This is a playthrough of the first part of the Crying Suns demo. The demo had an update on June 19 which added the unlockable officers and some bug fixes and audio improvements. Moon Man is the name given to an alternate interpretation of Mac Tonight, a former mascot of the McDonald’s fast food chain. Moon Man is usually accompanied by text-to-speech voice synthesis which speaks of racism and violence against minorities. About This Content The Art of Crying Suns Dive deep into Crying Suns' design with the Digital Artbook. 100+ pages of lore and art showing our work on Crying Suns' universe, including exclusive key art, pixel art, but also extensive commentary from our writers about the background story, underlying power games, characters factions, and many other details behind this dystopian universe inspired. I quite liked it. I might be a bit older, or atleast fondly remember playing the SSI classics, and other hex based games of the mid 90s. The addition of story based interactions and attempting to uncover the mystery of what happened is much more engrossing than 'survive because' reasoning of other roguelikes. There were some issues, but the good first: Dark-scifi pixel look is very nice. Crying Suns is a tactical rogue-lite that puts you in the role of a space fleet commander as you explore a mysteriously fallen empire. In this story rich experience inspired by Dune and Foundation.

Sep 24, 2019

This guide is meant for semi-experienced players on what they should be thinking and doing to make the most of their runs. The final goal is to get the most resources that is more than enough for the final boss without too many problems.

Planning Ahead To Survive and Win


Officer Skills
When the game starts, you will have two starting officers. You should be picking one of each category (Solder, Spy, Scientist), instead of two of the same one. There is a total of nine (9) total officer skills and you will get more bonuses when having them all. If possible, pick officers who have an extra skill because each planet expedition is very dependent on who you use.
During a planet expedition, a special officer of 3+ skills will give you double or triple rewards with less casualties than a normal officer of only 2. Also, special officers have two more health points than a normal one. If lucky enough, they can be found in Cryopods (needs the perfect match of two random officer skills for a chance to get it) or in trading posts (costs 150 scrap). Each planet expedition will randomly favor one of the three officer specialties.
For battle abilities, the most important ones are faster weapon reload, more squadron DPS. hull shielding and repair. They are useful later on in the chapter for boss fights but are not important early on when picking the right officers.
Note: Having one or more special officers will greatly improve your chances to win!Digital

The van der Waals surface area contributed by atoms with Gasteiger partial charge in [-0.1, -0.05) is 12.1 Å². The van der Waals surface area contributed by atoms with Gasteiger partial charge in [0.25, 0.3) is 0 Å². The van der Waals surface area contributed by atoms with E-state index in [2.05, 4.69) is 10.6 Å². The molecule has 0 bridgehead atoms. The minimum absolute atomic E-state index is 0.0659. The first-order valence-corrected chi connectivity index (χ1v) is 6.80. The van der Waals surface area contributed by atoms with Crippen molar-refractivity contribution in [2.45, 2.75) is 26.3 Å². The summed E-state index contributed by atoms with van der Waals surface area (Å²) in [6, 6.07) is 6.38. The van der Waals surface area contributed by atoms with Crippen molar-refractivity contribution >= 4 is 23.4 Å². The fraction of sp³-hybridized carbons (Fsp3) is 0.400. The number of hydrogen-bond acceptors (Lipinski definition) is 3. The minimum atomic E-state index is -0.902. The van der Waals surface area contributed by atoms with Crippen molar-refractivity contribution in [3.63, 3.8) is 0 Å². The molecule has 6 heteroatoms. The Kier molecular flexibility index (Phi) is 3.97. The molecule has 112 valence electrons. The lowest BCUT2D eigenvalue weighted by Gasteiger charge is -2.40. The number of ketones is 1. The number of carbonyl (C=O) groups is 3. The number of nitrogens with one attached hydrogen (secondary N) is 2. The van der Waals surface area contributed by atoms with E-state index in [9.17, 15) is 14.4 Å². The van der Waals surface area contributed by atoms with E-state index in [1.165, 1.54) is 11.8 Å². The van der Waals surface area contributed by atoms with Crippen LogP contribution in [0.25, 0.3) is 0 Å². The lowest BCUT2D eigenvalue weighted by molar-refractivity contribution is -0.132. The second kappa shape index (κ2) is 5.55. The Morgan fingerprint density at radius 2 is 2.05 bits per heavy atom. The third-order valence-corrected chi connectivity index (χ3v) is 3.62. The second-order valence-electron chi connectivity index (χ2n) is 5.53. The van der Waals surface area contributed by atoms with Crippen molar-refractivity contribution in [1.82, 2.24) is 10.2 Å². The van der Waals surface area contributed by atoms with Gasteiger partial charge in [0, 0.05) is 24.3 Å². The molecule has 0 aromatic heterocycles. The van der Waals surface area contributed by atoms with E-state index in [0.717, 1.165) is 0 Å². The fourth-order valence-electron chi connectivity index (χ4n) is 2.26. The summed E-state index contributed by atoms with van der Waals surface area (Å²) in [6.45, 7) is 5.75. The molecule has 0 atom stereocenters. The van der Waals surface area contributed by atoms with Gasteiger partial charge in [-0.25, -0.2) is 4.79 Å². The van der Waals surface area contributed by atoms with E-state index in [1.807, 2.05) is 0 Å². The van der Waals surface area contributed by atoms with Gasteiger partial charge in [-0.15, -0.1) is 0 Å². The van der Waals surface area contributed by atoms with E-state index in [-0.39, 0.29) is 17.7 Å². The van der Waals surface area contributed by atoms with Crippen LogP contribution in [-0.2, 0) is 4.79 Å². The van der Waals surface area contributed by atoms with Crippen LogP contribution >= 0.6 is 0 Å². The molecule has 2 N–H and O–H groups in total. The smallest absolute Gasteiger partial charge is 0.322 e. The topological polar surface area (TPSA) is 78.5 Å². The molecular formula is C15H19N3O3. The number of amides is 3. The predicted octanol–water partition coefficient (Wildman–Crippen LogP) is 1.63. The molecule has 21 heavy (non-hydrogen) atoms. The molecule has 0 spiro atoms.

Picking the Best Route
At the start of each sector, you will be given multiple paths to the exit (boss). Study the map to take the longest route that has the most shops, planet expeditions, and other points of interest. It is shown with a number in the diamond symbol.
The shops are very important for buying fuel but also a chance to buy rare or special commodities like officer, weapon or squadron. As a rule of thumb, try to have at least 9-10 N Fuel (buy out the fuel) to explore multiple systems with 4+ events and give out fuel during special events. Fuel Scavenging is random but can be useful if lucky. Also, planet expeditions with special officers can have a chance to find 3+ Fuel.
Battle
Before sending your squadrons, study the battlefield (asteroids give free protection) and what the enemy will send at you. This will allow you to pick the right counters (e.g. Fighters easily defeating drones) and deal with the enemy ship without taking too much damage. You need to play defense first and deal with their squadrons before attacking them.
When you reach the final sector, battles will get much harder when fighting against more squadrons and more powerful weapons. You will have battles where you lose all squadrons and have nothing to attack or defend with for couple seconds. I recommend equipping one of the weapon slots with a Tesla to be used as anti-squadron in the adjacent tiles next to your ship.

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In most battles, you should be attacking the enemy's squadron tile to delay their spawns by overheating their system. If they have a hull-damaging weapon, you can alternate with targeting their weapons tile. The timing is very important with how you attack and disable the enemy ship. Once their current compartment is removed, all squadrons next to the enemy ship will be stunned. This will be the best time for your main weapons to fire and overheat their systems.